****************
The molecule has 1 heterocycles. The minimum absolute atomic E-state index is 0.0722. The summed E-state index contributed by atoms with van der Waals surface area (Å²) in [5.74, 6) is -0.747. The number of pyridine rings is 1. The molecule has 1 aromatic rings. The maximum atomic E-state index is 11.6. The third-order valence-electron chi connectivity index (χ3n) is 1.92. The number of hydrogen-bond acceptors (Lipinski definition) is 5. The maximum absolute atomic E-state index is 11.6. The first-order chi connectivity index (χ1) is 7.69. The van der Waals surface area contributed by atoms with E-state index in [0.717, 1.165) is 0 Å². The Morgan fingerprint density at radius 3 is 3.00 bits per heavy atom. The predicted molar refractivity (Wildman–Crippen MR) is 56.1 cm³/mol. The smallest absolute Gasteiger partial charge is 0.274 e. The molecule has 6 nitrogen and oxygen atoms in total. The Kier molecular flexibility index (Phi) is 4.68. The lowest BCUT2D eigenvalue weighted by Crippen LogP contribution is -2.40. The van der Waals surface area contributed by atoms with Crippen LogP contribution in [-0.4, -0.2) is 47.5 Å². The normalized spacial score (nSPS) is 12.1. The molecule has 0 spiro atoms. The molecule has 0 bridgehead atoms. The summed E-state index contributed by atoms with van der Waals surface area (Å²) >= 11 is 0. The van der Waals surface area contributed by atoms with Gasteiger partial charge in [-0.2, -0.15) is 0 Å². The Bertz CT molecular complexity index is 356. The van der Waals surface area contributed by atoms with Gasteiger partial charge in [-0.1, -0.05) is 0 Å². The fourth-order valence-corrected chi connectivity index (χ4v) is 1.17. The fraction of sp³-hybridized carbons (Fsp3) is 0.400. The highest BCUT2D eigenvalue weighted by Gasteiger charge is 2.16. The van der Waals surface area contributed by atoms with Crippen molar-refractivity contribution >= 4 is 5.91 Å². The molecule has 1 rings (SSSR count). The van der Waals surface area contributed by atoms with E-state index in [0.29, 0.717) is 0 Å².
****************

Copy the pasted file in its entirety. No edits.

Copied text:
The molecule has 1 heterocycles. The minimum absolute atomic E-state index is 0.0722. The summed E-state index contributed by atoms with van der Waals surface area (Å²) in [5.74, 6) is -0.747. The number of pyridine rings is 1. The molecule has 1 aromatic rings. The maximum atomic E-state index is 11.6. The third-order valence-electron chi connectivity index (χ3n) is 1.92. The number of hydrogen-bond acceptors (Lipinski definition) is 5. The maximum absolute atomic E-state index is 11.6. The first-order chi connectivity index (χ1) is 7.69. The van der Waals surface area contributed by atoms with E-state index in [0.717, 1.165) is 0 Å². The Morgan fingerprint density at radius 3 is 3.00 bits per heavy atom. The predicted molar refractivity (Wildman–Crippen MR) is 56.1 cm³/mol. The smallest absolute Gasteiger partial charge is 0.274 e. The molecule has 6 nitrogen and oxygen atoms in total. The Kier molecular flexibility index (Phi) is 4.68. The lowest BCUT2D eigenvalue weighted by Crippen LogP contribution is -2.40. The van der Waals surface area contributed by atoms with Crippen LogP contribution in [-0.4, -0.2) is 47.5 Å². The normalized spacial score (nSPS) is 12.1. The molecule has 0 spiro atoms. The molecule has 0 bridgehead atoms. The summed E-state index contributed by atoms with van der Waals surface area (Å²) >= 11 is 0. The van der Waals surface area contributed by atoms with Gasteiger partial charge in [-0.2, -0.15) is 0 Å². The Bertz CT molecular complexity index is 356. The van der Waals surface area contributed by atoms with Gasteiger partial charge in [-0.1, -0.05) is 0 Å². The fourth-order valence-corrected chi connectivity index (χ4v) is 1.17. The fraction of sp³-hybridized carbons (Fsp3) is 0.400. The highest BCUT2D eigenvalue weighted by Gasteiger charge is 2.16. The van der Waals surface area contributed by atoms with Crippen molar-refractivity contribution >= 4 is 5.91 Å². The molecule has 1 rings (SSSR count). The van der Waals surface area contributed by atoms with E-state index in [0.29, 0.717) is 0 Å².